raisin sorting

Everybody’s got different experience, palate and goals. I by no means mean to insinuate any suckerhood on anybody. I’ve found that flavors that are flaws at 6 months are often very interesting at 2 years (personal maxim: if a wine tastes really good its first winter in barrel, you probably screwed up). I also think that the pursuit of wines that exclusively show berry and sweet tannins results in dull wines. My opinion. I’ve been known to hold too many of 'em.
I’m sure that if I were operating with unlimited funds, I’d have a sorter as well. And it might collect a lot of dust. But I’m a bootstrapper and I’ve gotta pick and choose my battles, and as far as wine quality goes, that money can go to way more important things.
Mr. Cabot, good to see you here as well. I’m a big supporter of your foray into the wild northlands.

John, for me sugar concentration is an issue, acid too. But the real issue is raisiny flavors and aromas. I want to work toward less leaf pulling to keep from overexposing fruit. This past year up here, it wasn’t like that kept dehydration at bay. But it’s a start.

I am mainly concerned by sugar accumulation in the fermenter. If I pick a given lot at 24brix it will sometimes soak up to 26brix. In addition raisins harbor bad bugs, I noticed the lots that had more raisins to begin with had a higher VA in the wine.

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I was talking to Doug Tunnel at thansgiving time about the raisining they experienced in 09, and his impression was that it was more about the size and tightness of the clusters and the unusually high number of berries per bunch. He said there were just too many berries to support and the bunches just "thinned’ themselves out by cutting off flow to a certain number of berries in any given bunch. I have seen this in grenade like Zin clusters. I’m not talking about berries being pushed out by over crowding either, which happens commonly in ZIn.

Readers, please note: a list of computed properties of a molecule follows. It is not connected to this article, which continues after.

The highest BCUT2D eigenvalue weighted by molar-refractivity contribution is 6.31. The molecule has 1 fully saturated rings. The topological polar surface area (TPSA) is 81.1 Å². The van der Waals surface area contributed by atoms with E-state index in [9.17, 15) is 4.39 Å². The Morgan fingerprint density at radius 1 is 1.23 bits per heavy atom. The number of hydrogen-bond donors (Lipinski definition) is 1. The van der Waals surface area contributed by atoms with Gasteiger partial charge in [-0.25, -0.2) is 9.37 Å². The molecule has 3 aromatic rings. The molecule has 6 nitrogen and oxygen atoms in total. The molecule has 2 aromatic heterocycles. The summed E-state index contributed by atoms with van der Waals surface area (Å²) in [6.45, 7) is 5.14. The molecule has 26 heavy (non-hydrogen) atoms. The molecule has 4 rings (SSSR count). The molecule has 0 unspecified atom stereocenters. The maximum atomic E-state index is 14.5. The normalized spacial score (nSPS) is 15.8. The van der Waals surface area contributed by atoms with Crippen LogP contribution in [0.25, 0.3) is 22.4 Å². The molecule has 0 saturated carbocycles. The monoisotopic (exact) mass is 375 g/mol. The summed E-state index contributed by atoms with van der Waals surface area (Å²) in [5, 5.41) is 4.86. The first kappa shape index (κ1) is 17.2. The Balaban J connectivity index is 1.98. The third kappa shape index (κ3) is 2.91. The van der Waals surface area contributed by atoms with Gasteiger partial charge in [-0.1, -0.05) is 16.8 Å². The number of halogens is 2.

Raisins are the bane if my Paso Zin existence. We double sort our smaller/estate lots, but on our larger production wines we simply cannot. Even though we tend not to get pruny/raisiny flavors much. the soaking up makes it really hard to get watering back 100% correct. We had 2 large lots this year that were machine harvested go up to 30+ and were watered. They continued to go up again after that, but unfortunately they started going off on their own after only 2 days of cold soak, so I never did get an accurate read on how high they would have soaked up again.
Gotta love Zin. [swearing.gif]

What is the generally accepted definition of raisins in here? Dimpled fruit or the hard, truly fried little buggers? Unless you are macerating for a really long time, it seemed to me that the raisins stayed intact not causing much concern. I saw one lot that seemed to have a high number of raisins get an enzyme, so we were in and out before the raisins had a chance to blink.

The ones that are hard as rocks probably won’t have the ability to soak up. The raisins I would consider being able to soak up a lot of sugar would be like the consistency of a table raisin that you might eat.

After getting one of those super-soaker zins in 2008, I had to tell my grower that if I got the grapes at over 27 brix (to me, the limit of reasonable), I wouldn’t be able to pay him. The old codger brought the grapes in at 26.3, 3.32, .77 this year. Amazing what a little financial motivation will do.

John, that’s an interesting perspective. I don’t think we would have seen the dehydration without the significant heat. There were several 100+ days and a few at 70+ overnight. Both highly unusual. Still, it makes sense that the vines would shut down, and they might essentially drop fruit to moderate things. It wasn’t like clusters were raisined, rather parts of them. I’ll have to think about this.